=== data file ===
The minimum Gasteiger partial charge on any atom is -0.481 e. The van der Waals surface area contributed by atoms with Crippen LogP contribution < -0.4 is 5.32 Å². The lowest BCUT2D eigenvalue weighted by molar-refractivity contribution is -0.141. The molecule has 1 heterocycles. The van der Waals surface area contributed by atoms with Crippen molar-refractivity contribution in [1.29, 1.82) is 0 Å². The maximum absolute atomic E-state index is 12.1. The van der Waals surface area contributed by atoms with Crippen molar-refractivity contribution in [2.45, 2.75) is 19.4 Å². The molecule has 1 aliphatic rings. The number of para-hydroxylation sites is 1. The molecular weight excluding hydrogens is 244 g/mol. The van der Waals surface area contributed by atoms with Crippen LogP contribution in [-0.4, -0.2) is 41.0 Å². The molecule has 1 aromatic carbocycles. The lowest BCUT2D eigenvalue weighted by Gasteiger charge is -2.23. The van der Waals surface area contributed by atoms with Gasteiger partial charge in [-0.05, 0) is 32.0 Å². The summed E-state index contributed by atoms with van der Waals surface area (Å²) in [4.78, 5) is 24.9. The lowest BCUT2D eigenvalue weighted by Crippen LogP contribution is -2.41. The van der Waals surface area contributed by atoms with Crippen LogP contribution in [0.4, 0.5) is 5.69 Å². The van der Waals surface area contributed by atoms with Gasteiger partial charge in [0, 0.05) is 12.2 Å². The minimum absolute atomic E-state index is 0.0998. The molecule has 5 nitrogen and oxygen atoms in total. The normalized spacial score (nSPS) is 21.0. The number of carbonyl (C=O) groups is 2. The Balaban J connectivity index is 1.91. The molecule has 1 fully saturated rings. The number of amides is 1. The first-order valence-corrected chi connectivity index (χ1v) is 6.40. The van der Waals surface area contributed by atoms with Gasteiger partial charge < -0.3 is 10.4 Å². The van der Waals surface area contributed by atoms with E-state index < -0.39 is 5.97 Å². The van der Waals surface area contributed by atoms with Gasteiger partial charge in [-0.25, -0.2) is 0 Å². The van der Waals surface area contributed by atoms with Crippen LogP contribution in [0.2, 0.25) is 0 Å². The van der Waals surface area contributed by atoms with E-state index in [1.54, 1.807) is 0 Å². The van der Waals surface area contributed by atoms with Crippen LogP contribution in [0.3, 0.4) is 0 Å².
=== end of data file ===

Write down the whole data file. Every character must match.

The minimum Gasteiger partial charge on any atom is -0.481 e. The van der Waals surface area contributed by atoms with Crippen LogP contribution < -0.4 is 5.32 Å². The lowest BCUT2D eigenvalue weighted by molar-refractivity contribution is -0.141. The molecule has 1 heterocycles. The van der Waals surface area contributed by atoms with Crippen molar-refractivity contribution in [1.29, 1.82) is 0 Å². The maximum absolute atomic E-state index is 12.1. The van der Waals surface area contributed by atoms with Crippen molar-refractivity contribution in [2.45, 2.75) is 19.4 Å². The molecule has 1 aliphatic rings. The number of para-hydroxylation sites is 1. The molecular weight excluding hydrogens is 244 g/mol. The van der Waals surface area contributed by atoms with Crippen LogP contribution in [-0.4, -0.2) is 41.0 Å². The molecule has 1 aromatic carbocycles. The lowest BCUT2D eigenvalue weighted by Gasteiger charge is -2.23. The van der Waals surface area contributed by atoms with Gasteiger partial charge in [-0.05, 0) is 32.0 Å². The summed E-state index contributed by atoms with van der Waals surface area (Å²) in [4.78, 5) is 24.9. The lowest BCUT2D eigenvalue weighted by Crippen LogP contribution is -2.41. The van der Waals surface area contributed by atoms with Crippen LogP contribution in [0.4, 0.5) is 5.69 Å². The van der Waals surface area contributed by atoms with Gasteiger partial charge in [0, 0.05) is 12.2 Å². The minimum absolute atomic E-state index is 0.0998. The molecule has 5 nitrogen and oxygen atoms in total. The normalized spacial score (nSPS) is 21.0. The number of carbonyl (C=O) groups is 2. The Balaban J connectivity index is 1.91. The molecule has 1 fully saturated rings. The number of amides is 1. The first-order valence-corrected chi connectivity index (χ1v) is 6.40. The van der Waals surface area contributed by atoms with Gasteiger partial charge < -0.3 is 10.4 Å². The van der Waals surface area contributed by atoms with E-state index < -0.39 is 5.97 Å². The van der Waals surface area contributed by atoms with Gasteiger partial charge in [-0.25, -0.2) is 0 Å². The van der Waals surface area contributed by atoms with Crippen LogP contribution in [0.2, 0.25) is 0 Å². The van der Waals surface area contributed by atoms with E-state index in [1.54, 1.807) is 0 Å². The van der Waals surface area contributed by atoms with Crippen LogP contribution in [0.3, 0.4) is 0 Å².